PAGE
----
Album Title: 
To Whom It May Concern
Release Date: 
Tuesday, May 13, 2014
Review Type: 

Following a premiere on 25/09/2006, American broadcasting company NBC ran a television series entitled Heroes for 4 seasons (total of 77 episodes), in which actor Zachary Quinto played the role of a serial killer with supernatural powers, killing others with such superpowers in order to add those to his own. That character's name was Gabriel “Sylar” Gray...and whether the Metalcore band Sylar took its name from there, is a thing of speculation which would normally only be confirmed/ denied by asking the bandmembers, right?...but the nature of the first tracks (the album's introductory title track and its first video track “Prescription Medication”) on the band's debut full-length certainly point that way!

According to the info sheet which accompanies the download promo of the album, the Queens (New York) based band (with a membership currently filled out by lead singer Jay Panesso, guitarists Miguel Cardona & Dustin Jennings, bassist Travis Hufton, and drummer Thomas Veroutis)  was founded in 2012, releasing its debut 7-track EP Deadbeat that same year. However, from another source I learned that the band was actually founded in 2011, releasing a first 6-track EP entitled Cutting The Ties that same year, with Deadbeat actually being released on Jan. 29, 2012. Very possibly, the label people only start counting from when Cardona took over from original second guitarist Miguel Carrasquillo? At any rate, the band soon enough started to make a name for itself within the scene, with some already established musicians coming out to the studio to contribute to the band's Deadbeat EP...these including Frankie Palmieri of Emmure, and Caleb Shomo of Attack! Attack! The latter, in fact, was asked to produce the current album.

In the vocal department, you can expect the lead singer to mainly used clean screams as a means of expression, but he also has some of his spoken words occasionally put through a vocoder to transform 'em into something cold and electronic. He also gets vocal backing (from Cardona, amongst others) in different modes, alternating from accompanying screams to somewhat contrasting and in fact somewhat harmonizing more normal singing. Oh, and in one particular song (namely “Never Let It Go”), a large portion of the vocals are done in rap (possibly by a none-divulged guest?, because the lead singer still does some of his semi-screams on top of the raps during the choruses). A large part of the guitar work is done in low tonality, except where one of the guitarists throws in (relatively short) lead parts. On top of it all come some very great electronics, which not only gives those parts they're used in an eerie atmosphere, but also occasionally a slightly Industrial flavouring. Oh, as far as confirmed guest roles go (nót something I learned from the album's info sheet, mind you, but from additional research), I can tell you that one Doriano Magliano (sorry if I didn't find more info on that fellow) contributes to the track “Substance”!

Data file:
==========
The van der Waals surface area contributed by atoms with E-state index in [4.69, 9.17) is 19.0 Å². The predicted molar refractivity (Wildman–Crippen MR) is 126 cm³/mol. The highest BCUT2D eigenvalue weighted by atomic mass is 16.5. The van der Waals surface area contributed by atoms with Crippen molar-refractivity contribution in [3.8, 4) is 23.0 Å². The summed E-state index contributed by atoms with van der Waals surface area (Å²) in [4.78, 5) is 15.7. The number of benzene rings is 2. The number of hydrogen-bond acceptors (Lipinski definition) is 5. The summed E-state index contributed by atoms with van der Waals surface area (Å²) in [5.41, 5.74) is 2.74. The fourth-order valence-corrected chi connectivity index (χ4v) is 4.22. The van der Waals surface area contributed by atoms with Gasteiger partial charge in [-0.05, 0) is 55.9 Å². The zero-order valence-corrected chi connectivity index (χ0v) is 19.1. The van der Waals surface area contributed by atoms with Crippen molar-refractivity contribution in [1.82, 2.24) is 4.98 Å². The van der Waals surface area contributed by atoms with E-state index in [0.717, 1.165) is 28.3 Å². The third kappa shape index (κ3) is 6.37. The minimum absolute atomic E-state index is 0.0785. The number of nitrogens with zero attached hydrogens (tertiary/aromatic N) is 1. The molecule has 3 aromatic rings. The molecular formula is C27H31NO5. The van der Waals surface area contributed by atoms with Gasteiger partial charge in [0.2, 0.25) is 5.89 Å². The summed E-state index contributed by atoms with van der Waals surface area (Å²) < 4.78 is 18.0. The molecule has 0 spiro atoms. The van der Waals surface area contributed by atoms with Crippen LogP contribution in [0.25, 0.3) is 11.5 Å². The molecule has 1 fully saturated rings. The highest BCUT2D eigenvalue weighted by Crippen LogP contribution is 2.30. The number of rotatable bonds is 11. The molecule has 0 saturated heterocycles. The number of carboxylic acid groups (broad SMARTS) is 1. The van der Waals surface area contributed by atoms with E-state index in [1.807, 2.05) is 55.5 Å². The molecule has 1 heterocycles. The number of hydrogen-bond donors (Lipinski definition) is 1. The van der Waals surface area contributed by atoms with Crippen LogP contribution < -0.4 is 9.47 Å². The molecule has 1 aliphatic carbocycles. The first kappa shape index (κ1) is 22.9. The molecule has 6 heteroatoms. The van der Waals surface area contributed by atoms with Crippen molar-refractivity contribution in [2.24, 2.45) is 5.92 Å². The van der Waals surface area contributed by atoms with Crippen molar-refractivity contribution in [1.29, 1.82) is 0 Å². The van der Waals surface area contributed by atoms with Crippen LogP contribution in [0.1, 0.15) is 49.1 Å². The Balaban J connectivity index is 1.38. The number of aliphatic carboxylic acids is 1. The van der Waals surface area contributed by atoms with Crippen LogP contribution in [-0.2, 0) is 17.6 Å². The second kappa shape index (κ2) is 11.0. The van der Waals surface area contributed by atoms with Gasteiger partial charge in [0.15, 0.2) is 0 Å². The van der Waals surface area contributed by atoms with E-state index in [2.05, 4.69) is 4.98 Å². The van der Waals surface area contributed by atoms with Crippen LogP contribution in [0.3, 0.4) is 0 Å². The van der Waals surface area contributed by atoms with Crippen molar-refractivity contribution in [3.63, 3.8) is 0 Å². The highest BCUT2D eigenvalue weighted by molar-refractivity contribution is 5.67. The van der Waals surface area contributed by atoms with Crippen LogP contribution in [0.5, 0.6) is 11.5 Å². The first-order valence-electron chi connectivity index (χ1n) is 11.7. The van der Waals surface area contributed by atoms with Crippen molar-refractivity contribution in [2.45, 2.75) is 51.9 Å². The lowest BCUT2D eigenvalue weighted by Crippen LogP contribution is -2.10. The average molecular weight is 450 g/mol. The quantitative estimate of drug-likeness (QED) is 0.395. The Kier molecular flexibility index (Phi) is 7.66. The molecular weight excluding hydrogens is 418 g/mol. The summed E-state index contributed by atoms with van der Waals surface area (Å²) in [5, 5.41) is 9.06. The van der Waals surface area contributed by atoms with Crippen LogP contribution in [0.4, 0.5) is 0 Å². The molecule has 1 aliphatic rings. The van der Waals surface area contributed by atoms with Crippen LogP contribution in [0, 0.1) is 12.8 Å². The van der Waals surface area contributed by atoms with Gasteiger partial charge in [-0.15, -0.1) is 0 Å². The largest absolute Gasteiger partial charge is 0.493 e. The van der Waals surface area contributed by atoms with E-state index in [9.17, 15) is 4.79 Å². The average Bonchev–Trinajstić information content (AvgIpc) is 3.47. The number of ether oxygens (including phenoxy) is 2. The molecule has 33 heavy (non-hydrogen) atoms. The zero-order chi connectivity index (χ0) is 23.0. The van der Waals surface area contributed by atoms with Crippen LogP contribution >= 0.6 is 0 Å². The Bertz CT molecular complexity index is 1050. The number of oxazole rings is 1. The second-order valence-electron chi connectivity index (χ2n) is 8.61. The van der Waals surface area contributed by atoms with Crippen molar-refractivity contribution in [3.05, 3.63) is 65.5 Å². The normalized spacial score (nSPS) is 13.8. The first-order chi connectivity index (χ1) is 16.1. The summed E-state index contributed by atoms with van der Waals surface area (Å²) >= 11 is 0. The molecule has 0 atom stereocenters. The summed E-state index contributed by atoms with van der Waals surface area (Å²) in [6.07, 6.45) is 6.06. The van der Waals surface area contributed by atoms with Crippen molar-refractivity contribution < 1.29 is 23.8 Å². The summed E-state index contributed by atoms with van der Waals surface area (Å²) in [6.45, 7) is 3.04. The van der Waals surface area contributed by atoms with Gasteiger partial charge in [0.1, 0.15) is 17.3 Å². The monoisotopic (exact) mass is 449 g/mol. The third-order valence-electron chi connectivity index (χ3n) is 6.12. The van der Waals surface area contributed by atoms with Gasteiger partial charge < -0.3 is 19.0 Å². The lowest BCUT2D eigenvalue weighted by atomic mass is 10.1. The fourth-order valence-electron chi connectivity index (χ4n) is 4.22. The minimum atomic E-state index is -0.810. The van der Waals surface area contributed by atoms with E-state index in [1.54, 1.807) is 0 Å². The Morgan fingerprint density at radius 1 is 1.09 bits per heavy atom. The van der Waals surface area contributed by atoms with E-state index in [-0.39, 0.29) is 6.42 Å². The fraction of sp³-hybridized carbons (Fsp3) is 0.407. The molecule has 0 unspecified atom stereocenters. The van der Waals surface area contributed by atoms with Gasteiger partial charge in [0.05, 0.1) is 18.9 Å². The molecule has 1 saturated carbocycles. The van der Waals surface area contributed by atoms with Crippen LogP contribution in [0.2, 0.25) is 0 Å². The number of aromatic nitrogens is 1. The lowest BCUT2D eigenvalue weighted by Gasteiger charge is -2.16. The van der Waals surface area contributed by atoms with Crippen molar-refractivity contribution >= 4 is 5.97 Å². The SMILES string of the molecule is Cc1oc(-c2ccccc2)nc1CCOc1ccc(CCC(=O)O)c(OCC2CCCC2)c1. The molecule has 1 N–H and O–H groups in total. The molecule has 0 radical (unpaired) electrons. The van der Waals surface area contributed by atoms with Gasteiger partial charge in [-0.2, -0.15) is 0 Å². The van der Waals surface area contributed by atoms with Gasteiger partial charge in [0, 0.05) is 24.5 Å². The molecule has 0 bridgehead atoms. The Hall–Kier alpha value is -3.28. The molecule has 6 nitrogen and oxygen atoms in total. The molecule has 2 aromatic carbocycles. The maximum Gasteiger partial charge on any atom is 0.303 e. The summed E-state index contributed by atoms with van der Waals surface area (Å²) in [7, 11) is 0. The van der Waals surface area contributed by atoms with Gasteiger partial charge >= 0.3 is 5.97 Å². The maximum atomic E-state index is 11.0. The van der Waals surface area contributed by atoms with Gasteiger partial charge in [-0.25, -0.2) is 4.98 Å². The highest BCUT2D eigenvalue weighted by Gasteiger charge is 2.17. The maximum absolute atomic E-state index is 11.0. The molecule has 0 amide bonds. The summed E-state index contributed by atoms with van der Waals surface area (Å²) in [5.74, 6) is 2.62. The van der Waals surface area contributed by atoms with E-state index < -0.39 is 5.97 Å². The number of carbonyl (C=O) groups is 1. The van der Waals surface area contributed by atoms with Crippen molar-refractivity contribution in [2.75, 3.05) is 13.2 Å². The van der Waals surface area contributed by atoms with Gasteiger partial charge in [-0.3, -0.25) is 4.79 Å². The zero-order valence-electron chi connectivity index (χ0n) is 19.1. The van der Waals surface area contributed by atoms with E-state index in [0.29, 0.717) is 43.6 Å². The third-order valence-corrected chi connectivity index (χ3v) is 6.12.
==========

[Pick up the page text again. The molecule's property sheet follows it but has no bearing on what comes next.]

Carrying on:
So far, the band already released two music clips for songs off the album (the aforementioned “Prescription Medication” and the more recent “Live/ Breathe”), which you can both find posted on the band's page at (www.), alongside two older videos...which you can also find posted at the band's facebook page (www.) More importantly, in the “BandPage” section of the latter page, you'll find a possibility to stream the complete album, as well as some older songs. So browse on over there, and assure yourself of some good time to be had listening to this band's music! Profiting from a two-week holiday just prior to doin' this review, I've been able to listen to the album several times, and I became extremely fond of it. It is therefore that I made the very easy decision to propell To Whom It May Concern into my 2014 year-lists!